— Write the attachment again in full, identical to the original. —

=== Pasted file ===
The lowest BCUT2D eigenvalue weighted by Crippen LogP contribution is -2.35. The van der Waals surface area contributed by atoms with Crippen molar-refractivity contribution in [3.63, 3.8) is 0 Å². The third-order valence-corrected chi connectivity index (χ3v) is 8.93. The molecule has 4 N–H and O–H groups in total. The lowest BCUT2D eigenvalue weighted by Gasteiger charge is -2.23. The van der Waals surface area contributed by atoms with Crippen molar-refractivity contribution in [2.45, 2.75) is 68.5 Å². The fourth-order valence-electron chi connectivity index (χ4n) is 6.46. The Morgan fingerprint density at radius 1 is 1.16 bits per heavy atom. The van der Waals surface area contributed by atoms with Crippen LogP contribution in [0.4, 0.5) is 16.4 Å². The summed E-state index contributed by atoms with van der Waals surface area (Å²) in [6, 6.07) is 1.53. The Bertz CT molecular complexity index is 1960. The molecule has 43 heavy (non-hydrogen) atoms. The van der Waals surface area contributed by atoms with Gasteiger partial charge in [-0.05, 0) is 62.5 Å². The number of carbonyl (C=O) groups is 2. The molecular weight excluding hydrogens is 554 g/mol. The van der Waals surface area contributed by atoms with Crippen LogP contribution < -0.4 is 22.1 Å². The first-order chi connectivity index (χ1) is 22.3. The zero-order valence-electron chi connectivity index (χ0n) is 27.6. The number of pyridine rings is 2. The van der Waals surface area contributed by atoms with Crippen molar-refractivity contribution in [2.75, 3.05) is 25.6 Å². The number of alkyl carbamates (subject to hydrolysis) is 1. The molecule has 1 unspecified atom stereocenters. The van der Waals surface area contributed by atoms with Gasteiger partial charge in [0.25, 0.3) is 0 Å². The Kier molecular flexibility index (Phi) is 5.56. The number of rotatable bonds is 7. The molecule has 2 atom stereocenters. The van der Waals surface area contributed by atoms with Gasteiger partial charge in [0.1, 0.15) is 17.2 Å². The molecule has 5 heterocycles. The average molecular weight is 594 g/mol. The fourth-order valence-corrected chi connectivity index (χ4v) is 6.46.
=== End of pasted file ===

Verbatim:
The lowest BCUT2D eigenvalue weighted by Crippen LogP contribution is -2.35. The van der Waals surface area contributed by atoms with Crippen molar-refractivity contribution in [3.63, 3.8) is 0 Å². The third-order valence-corrected chi connectivity index (χ3v) is 8.93. The molecule has 4 N–H and O–H groups in total. The lowest BCUT2D eigenvalue weighted by Gasteiger charge is -2.23. The van der Waals surface area contributed by atoms with Crippen molar-refractivity contribution in [2.45, 2.75) is 68.5 Å². The fourth-order valence-electron chi connectivity index (χ4n) is 6.46. The Morgan fingerprint density at radius 1 is 1.16 bits per heavy atom. The van der Waals surface area contributed by atoms with Crippen LogP contribution in [0.4, 0.5) is 16.4 Å². The summed E-state index contributed by atoms with van der Waals surface area (Å²) in [6, 6.07) is 1.53. The Bertz CT molecular complexity index is 1960. The molecule has 43 heavy (non-hydrogen) atoms. The van der Waals surface area contributed by atoms with Gasteiger partial charge in [-0.05, 0) is 62.5 Å². The number of carbonyl (C=O) groups is 2. The molecular weight excluding hydrogens is 554 g/mol. The van der Waals surface area contributed by atoms with Crippen LogP contribution < -0.4 is 22.1 Å². The first-order chi connectivity index (χ1) is 22.3. The zero-order valence-electron chi connectivity index (χ0n) is 27.6. The number of pyridine rings is 2. The van der Waals surface area contributed by atoms with Crippen molar-refractivity contribution in [2.75, 3.05) is 25.6 Å². The number of alkyl carbamates (subject to hydrolysis) is 1. The molecule has 1 unspecified atom stereocenters. The van der Waals surface area contributed by atoms with Gasteiger partial charge in [0.25, 0.3) is 0 Å². The Kier molecular flexibility index (Phi) is 5.56. The number of rotatable bonds is 7. The molecule has 2 atom stereocenters. The van der Waals surface area contributed by atoms with Gasteiger partial charge in [0.1, 0.15) is 17.2 Å². The molecule has 5 heterocycles. The average molecular weight is 594 g/mol. The fourth-order valence-corrected chi connectivity index (χ4v) is 6.46.